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Amazing...they just re-invented GSR. :doh

Unless each cartridge gets a unique pollen signature, how would they ever be able to match a particular fired bullet to the shooter?

Dopes. :thumbsdwn
 

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I have a novel idea. Why don't they go after enter criminals, make the three strikes your out law nationwide and stop pleabargain with criminals. Many criminals have long criminal records. Then after that we can start worrying about nano technology for bullets.
 

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Discussion Starter · #6 ·
As far as I can tell, the nano tags do not id an individual, that's why I don't know if I really care.

The cause for concern is really the movement in the direction of IDing gun users. In theory it could help, but of course, it is an infringement. This tech is being proposed for use in Britain however, and as we all know their gun laws are lightyears apart from ours (Thankfully).

As for the plea bargaining comment. I can comment on this first hand as I have witnessed what leads up to such agreements and the strategies several state's attorneys have used.

The offering of a plea is a tactical maneuver, not a cop out.

If a prosecutor has strong evidence to back him up, there will be no plea offer or a plea that is effectively the same as the max sentence.

Usually, however, the evidence is not very strong. CSI has done a lot to cloud peoples perspectives of how well evidence can be used to incriminate. The truth is that unfortunately, mistakes can be made easily that cannot be undone. I have seen several examples of mishandling of evidence in the chain of custody that have made good cases go bad.

I'm sure that CSI alone is not to blame as many people have a "Perry Mason" perspective on how cases should run too ;).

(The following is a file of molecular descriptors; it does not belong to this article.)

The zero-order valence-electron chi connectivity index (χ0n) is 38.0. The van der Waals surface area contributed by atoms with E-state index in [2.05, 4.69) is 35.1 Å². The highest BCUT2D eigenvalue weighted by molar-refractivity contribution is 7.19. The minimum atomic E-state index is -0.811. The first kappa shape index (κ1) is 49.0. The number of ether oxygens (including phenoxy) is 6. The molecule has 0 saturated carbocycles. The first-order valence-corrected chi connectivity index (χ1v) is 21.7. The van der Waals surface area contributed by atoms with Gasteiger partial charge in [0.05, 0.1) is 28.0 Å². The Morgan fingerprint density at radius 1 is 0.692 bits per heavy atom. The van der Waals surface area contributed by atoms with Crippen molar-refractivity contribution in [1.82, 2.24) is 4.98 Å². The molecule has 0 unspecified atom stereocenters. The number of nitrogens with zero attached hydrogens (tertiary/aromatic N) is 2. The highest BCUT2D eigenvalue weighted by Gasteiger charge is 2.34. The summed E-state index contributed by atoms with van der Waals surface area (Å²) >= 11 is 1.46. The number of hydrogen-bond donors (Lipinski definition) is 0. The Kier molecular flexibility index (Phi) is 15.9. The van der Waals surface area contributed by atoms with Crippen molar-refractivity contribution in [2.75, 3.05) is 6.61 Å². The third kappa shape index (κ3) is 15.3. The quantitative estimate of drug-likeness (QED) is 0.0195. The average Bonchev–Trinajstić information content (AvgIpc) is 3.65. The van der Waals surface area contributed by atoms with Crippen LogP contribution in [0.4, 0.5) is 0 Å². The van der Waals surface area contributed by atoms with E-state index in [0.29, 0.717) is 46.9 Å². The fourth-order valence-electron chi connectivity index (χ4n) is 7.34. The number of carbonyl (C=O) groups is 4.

The reality is that the prosecutor usually only has two choices; offer a plea or try the case knowing there is a high probability of loss. After all, they bear the burden of proving beyond a reasonable doubt.

Of note, there are requirements that prevent plea offers from falling below a certain level of punishment, depending on the offender's criminal history.

I, as much as anyone, wish criminals would be taken off the streets for good.

However, for me, knowing that bad people go free in our system is part of the price I pay as a citizen of a free democracy.

Sorry to rant ;)
 

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As for the plea bargaining comment. I can comment on this first hand as I have witnessed what leads up to such agreements and the strategies several state's attorneys have used.
My experience with bad guys and plea bargaining:

My place got broken into when I wasn't there about 15 years ago. It was reported by a neighbor. The police saw a known bad guy waiting for a bus with a plastic trash bag full of stuff. They checked out the stuff, found it was my stuff and arrested him. While awaiting trial, the bad guy turns in some of his friends without reaching a deal with the DA. I guess he thought it would make the cops his friends.

Trial date comes, the DA tells the bad guy he can do something like one year in state lock up or 6 months in county. He explained to the bad guy that the people who he turned in were all going to county.

Bad guy took 1 year in state without his former friends rather than spend 6 months with his former friends in county.

"Plea bargains" can be a good thing.

Why take the bus? I guess the bad guy thought gas prices were too high back then.
 

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British scientists no less. They don't even allow guns over there (or not many), so why are the Brits doing this type of research? This is kind of funny to me.
 
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